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Grammar: Magnetorheostatic, not magnetorheological November 11, 2015

Posted by federalist in Language.

Magnetorheological is often used to describe fluids that change viscosity in response to magnetic fields.  And this is why engineers should be required to have some basic training in language: Magnetorheological is as nonsensical as it is unwieldy.

Let’s apply some etymology:  Magneto is fine; the phenomenon is a magnetically controlled.  Likewise, rheo makes sense: the phenomenon applies to flow.  But logia?  That’s the study of a phenomenon.  Magnetorheology is a field of study, not a description of the things being studied.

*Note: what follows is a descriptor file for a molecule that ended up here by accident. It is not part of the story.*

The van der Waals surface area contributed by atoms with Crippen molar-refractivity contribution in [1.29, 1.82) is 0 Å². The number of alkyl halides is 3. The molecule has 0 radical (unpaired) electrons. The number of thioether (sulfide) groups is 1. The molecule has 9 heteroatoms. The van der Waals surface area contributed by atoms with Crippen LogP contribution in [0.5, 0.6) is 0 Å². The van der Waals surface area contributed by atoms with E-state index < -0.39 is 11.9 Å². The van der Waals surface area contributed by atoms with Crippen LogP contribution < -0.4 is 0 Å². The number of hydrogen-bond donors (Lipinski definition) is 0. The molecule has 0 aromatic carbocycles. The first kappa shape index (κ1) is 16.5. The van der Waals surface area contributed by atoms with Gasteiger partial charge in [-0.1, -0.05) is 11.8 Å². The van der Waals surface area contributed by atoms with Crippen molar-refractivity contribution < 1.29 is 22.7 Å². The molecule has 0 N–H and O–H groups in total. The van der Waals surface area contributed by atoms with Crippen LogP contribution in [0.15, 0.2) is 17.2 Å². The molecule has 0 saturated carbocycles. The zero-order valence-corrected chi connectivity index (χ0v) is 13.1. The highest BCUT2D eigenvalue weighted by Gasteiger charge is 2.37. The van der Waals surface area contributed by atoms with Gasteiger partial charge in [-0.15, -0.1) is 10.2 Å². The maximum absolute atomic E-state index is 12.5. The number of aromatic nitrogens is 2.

So what is a reasonable word to describe something whose flow characteristics can be controlled through magnetism?  English has a precedential term: –stat is a suffix for regulating devices.  In fact, a rheostat is a device for regulating flow.  So a magnetorheostat would be a device for regulating flow using magnetism, and the adjective for the substance and/or device so controlled would be magnetorheostatic.


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